Taylor Lorenz   The “creator economy” will be astroturfed

Mario García   More newsrooms go mobile-first

Michael Schudson   Journalism gets more and more difficult

Laxmi Parthasarathy   Unlocking the silent demand for international journalism

Christina Shih   Shared values move from nice-to-haves to essentials

Ryan Nave   Citizen journalism, but make it equitable

Dannagal G. Young   Stop rewarding elite performances of identity threat

Karina Montoya   More reporters on the antitrust beat

Stefanie Murray   The year U.S. media stops screwing around and becomes pro-democracy

Nicholas Jackson   There will be launches — and we’ll keep doing the work

Barbara Raab   More journalism funders will take more risks

Amethyst J. Davis   The slight of the great contraction

Sarah Marshall   A web channel strategy won’t be enough

Andrew Losowsky   Journalism realizes the replacement for Twitter is not a new Twitter

Molly de Aguiar and Mandy Van Deven   Narrative change trend brings new money to journalism

Jim VandeHei   There is no “peak newsletter”

Mary Walter-Brown and Tristan Loper   Mission-driven metrics become our North Star

Mael Vallejo   More threats to press freedom across the Americas

Nikki Usher   This is the year of the RSS reader. (Really!)

Dana Lacey   Tech will screw publishers over

Ryan Kellett   Airline-like loyalty programs try to tie down news readers

Sue Schardt   Toward a new poetics of journalism

Wilson Liévano   Diaspora journalism takes the next step

A.J. Bauer   Covering the right wrong

Leezel Tanglao   Community partnerships drive better reporting

Andrew Donohue   We’ll find out whether journalism can, indeed, save democracy

Lisa Heyamoto   The independent news industry gets a roadmap to sustainability

Julia Angwin   Democracies will get serious about saving journalism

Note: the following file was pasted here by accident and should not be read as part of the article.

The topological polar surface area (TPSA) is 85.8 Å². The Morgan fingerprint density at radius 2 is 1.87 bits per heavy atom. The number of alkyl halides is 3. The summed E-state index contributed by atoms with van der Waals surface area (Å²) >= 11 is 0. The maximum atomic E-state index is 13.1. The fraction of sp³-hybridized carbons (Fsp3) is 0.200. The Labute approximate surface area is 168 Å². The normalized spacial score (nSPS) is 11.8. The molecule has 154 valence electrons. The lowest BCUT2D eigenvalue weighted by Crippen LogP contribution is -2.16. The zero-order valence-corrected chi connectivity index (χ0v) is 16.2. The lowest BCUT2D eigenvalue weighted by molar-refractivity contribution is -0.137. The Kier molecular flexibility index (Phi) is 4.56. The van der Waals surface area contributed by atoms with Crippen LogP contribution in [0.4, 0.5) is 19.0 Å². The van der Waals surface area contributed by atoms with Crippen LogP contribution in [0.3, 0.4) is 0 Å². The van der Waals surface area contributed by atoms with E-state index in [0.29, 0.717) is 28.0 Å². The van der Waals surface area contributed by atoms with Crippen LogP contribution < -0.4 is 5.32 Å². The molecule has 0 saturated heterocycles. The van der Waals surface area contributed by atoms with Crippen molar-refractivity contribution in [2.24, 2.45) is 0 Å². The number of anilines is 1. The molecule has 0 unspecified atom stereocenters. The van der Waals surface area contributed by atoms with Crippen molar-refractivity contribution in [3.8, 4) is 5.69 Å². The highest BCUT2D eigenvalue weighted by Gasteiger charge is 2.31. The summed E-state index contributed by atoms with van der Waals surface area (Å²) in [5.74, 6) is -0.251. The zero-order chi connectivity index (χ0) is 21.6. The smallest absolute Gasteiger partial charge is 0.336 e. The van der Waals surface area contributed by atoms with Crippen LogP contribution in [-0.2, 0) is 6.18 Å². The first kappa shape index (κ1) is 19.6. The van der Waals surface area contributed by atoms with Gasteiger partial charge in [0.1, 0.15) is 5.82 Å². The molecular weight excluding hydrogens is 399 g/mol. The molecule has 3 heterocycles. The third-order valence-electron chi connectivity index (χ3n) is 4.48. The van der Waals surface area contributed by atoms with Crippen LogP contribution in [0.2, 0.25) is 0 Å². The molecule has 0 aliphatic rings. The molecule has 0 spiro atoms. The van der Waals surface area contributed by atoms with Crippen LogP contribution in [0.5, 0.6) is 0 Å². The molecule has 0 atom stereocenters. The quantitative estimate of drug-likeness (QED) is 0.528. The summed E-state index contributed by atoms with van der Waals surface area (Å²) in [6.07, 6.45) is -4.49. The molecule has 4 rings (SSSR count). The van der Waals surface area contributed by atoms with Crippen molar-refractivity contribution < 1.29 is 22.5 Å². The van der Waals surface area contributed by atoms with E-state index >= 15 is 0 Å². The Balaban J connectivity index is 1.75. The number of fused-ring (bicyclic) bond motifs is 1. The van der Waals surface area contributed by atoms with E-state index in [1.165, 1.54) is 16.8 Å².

Peter Bale   Rising costs force more digital innovation

Joni Deutsch   Podcast collaboration — not competition — breeds excellence

Jennifer Brandel   AI couldn’t care less. Journalists will care more. 

Sue Robinson   Engagement journalism will have to confront a tougher reality

Priyanjana Bengani   Partisan local news networks will collaborate

Khushbu Shah   Global reporting will suffer

Jessica Maddox   Journalists keep getting manipulated by internet culture

Dominic-Madori Davis   Everyone finally realizes the need for diverse voices in tech reporting

Kaitlin C. Miller   Harassment in journalism won’t get better, but we’ll talk about it more openly

Emily Nonko   Incarcerated reporters get more bylines

Burt Herman   The year AI truly arrives — and with it the reckoning

Parker Molloy   We’ll reach new heights of moral panic

Delano Massey   The industry shakes its imposter syndrome

Gina Chua   The traditional story structure gets deconstructed

Anna Nirmala   News organizations get new structures

Jennifer Choi and Jonathan Jackson   Funders finally bet on next-generation news entrepreneurs

Laura E. Davis   The year we embrace the robots — and ourselves

Anika Anand   Independent news businesses lead the way on healthy work cultures

Eric Ulken   Generative AI brings wrongness at scale

Martina Efeyini   Talk to Gen Z. They’re the experts of Gen Z.

Jessica Clark   Open discourse retrenches

Felicitas Carrique and Becca Aaronson   News product goes from trend to standard

Alan Henry   A reckoning with why trust in news is so low

Gabe Schneider   Well-funded journalism leaders stop making disparate pay

Ben Werdmuller   The internet is up for grabs again

Emma Carew Grovum   The year to resist forgetting about diversity

Joe Amditis   AI throws a lifeline to local publishers

Jenna Weiss-Berman   The economic downturn benefits the podcasting industry. (No, really!)

Eric Nuzum   A focus on people instead of power

Jaden Amos   TikTok personality journalists continue to rise

Shanté Cosme   The answer to “quiet quitting” is radical empathy

Michael W. Wagner   The backlash against pro-democracy reporting is coming

Bill Grueskin   Local news will come to rely on AI

Alexandra Borchardt   The year of the climate journalism strategy

Christoph Mergerson   The rot at the core of the news business

Jesse Holcomb   Buffeted, whipped, bullied, pulled